He had a no-frills, no-nonsense presentation deck that focused purely on the content at hand.  His goal was to educate us on how to attract and retain millennial talent and that their collective reputation as a generation should be re-labelled, “The Purpose Generation”.  Some concepts I had already heard of, but I learned a few things.  Here’s what was news to me:

 

  • Quarter-life Crisis – the more entitled, and roughly 15 years too early version of the mid-life crisis. 

  • FOMO – Fear Of Missing Out.  The phenomenon that no matter what you are doing, your peers’ seemingly idyllic life may not be as great as it looks.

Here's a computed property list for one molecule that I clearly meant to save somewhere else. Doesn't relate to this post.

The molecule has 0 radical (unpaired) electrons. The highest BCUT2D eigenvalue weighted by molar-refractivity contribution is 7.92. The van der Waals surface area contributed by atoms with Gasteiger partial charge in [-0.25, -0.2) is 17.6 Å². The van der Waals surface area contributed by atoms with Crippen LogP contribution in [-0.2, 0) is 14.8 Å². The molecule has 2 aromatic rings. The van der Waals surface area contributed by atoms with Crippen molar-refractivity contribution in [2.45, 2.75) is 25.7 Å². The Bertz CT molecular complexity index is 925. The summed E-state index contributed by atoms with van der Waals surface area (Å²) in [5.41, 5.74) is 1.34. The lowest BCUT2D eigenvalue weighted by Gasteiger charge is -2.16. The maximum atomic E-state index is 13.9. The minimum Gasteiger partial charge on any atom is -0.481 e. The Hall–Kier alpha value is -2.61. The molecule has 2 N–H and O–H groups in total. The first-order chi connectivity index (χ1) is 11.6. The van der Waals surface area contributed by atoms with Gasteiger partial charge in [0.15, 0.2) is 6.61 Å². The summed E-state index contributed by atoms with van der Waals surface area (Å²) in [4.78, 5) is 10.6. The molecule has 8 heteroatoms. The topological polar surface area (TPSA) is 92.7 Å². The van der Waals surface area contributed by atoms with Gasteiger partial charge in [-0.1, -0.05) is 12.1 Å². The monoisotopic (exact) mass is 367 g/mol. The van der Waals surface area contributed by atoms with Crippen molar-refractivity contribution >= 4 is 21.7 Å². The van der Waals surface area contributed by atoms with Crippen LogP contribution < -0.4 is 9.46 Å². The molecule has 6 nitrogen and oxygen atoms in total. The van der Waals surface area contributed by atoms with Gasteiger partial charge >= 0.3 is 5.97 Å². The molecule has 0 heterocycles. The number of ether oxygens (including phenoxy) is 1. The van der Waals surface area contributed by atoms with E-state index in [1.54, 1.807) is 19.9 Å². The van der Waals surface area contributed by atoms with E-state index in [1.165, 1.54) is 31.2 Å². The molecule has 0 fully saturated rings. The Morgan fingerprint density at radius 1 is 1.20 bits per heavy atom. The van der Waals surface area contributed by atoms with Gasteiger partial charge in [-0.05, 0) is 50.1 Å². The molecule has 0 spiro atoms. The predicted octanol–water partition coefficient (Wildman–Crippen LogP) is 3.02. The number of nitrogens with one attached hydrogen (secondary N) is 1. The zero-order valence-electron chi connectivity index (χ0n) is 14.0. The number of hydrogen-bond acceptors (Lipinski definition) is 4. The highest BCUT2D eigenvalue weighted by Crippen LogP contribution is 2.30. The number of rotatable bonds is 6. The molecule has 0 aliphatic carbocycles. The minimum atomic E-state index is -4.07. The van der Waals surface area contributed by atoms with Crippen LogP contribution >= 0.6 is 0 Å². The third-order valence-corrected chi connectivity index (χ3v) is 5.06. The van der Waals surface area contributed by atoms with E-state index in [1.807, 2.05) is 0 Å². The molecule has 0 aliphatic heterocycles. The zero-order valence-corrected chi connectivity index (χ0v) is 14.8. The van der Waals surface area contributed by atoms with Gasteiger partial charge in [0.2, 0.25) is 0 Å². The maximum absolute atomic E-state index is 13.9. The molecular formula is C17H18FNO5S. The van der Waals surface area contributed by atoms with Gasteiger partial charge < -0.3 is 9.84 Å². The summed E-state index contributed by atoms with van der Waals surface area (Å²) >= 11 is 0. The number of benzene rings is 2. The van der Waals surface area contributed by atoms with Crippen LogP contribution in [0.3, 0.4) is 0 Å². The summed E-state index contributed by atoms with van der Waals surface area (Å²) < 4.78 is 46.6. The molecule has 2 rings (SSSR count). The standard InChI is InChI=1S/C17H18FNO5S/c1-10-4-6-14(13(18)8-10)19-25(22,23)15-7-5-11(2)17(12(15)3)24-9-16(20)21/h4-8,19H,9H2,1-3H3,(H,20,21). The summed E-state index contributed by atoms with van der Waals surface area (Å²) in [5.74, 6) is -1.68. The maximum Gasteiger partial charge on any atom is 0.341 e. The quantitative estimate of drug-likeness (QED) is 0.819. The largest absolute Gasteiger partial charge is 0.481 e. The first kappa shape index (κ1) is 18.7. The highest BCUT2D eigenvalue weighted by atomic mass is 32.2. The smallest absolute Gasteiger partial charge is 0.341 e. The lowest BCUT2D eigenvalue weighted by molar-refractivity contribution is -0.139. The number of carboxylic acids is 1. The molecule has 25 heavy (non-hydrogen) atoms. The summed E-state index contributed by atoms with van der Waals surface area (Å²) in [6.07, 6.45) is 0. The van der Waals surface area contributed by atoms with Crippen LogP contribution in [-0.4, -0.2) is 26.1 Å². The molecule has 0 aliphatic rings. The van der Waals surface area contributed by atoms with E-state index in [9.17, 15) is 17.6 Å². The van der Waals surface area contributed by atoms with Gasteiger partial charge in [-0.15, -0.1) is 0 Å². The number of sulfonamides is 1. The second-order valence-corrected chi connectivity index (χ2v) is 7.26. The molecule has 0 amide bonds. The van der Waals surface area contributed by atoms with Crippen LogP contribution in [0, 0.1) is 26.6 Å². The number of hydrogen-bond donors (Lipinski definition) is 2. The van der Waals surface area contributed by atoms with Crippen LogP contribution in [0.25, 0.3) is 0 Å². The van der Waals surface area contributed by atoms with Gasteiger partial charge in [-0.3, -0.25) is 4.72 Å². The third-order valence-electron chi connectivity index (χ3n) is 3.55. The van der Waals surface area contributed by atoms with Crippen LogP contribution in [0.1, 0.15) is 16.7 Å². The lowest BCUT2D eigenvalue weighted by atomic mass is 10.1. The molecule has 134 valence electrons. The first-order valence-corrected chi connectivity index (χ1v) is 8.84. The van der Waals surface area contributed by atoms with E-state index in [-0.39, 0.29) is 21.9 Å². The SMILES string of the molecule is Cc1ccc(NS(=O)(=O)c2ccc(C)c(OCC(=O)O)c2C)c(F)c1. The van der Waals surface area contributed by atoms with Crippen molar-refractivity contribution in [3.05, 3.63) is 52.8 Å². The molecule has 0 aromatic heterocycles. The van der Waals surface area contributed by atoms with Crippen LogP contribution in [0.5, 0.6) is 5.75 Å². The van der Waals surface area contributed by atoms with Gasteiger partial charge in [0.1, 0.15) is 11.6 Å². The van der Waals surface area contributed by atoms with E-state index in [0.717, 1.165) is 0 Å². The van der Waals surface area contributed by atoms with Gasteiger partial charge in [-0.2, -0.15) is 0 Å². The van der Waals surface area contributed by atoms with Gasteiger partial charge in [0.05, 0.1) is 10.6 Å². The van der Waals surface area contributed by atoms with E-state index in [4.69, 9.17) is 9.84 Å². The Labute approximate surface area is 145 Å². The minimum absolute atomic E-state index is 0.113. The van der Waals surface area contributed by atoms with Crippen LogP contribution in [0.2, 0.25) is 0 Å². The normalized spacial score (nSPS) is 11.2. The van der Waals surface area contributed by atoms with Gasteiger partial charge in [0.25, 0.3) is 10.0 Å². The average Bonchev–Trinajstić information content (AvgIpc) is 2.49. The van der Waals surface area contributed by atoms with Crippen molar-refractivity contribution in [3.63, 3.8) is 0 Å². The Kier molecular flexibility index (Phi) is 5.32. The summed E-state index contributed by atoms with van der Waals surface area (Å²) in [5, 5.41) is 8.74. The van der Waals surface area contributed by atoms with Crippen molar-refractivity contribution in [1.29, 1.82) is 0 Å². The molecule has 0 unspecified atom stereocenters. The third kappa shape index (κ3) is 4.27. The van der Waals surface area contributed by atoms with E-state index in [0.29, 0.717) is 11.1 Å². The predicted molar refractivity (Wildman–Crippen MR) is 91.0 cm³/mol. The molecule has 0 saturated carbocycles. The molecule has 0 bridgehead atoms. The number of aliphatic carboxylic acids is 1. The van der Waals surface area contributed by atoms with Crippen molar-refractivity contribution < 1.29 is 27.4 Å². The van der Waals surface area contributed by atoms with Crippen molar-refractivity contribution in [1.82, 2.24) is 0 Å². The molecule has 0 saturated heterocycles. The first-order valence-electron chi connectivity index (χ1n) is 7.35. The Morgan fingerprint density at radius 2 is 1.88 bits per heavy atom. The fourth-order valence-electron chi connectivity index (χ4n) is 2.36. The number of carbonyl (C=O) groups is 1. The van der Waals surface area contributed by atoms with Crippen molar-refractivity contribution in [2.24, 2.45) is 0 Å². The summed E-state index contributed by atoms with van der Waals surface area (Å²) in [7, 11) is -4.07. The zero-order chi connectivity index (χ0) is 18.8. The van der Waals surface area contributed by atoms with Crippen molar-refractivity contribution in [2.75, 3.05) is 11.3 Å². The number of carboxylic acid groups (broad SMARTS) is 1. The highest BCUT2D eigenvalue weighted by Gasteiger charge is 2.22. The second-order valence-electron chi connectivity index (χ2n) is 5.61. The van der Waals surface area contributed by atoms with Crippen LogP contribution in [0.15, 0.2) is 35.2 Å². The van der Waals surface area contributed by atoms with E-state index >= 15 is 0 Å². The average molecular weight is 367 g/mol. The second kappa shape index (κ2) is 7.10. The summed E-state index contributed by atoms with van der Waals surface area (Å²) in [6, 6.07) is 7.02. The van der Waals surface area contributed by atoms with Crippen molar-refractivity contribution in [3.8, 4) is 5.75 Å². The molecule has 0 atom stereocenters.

• Millennials are NOT the “Me Me Me” generation – they are looking for meaning, coaching and mentoring, learning & leadership development, and flexible, remote work and work-life balance (Source: Deloitte Millennial Survey 2016)

  • 65% of today’s kids will end up in jobs that haven’t been invented yet

  • Boomerang Effect – Let your talent leave – and welcome them back!

 

In addition to Adam dispelling the widespread myths that the nay-saying of folks of my generation and older were convinced of, he took the words out of my mouth, which I had been holding for his Q&A.  By definition, despite being born in the 60s, I too, am a millennial.  They just get more credit for the characteristics.  I checked off just about all of the traits and short of growing an unruly yet stylish beard and rockin’ the tight jeans and dress jacket, on paper, I fit the bill on paper.   Many of us do.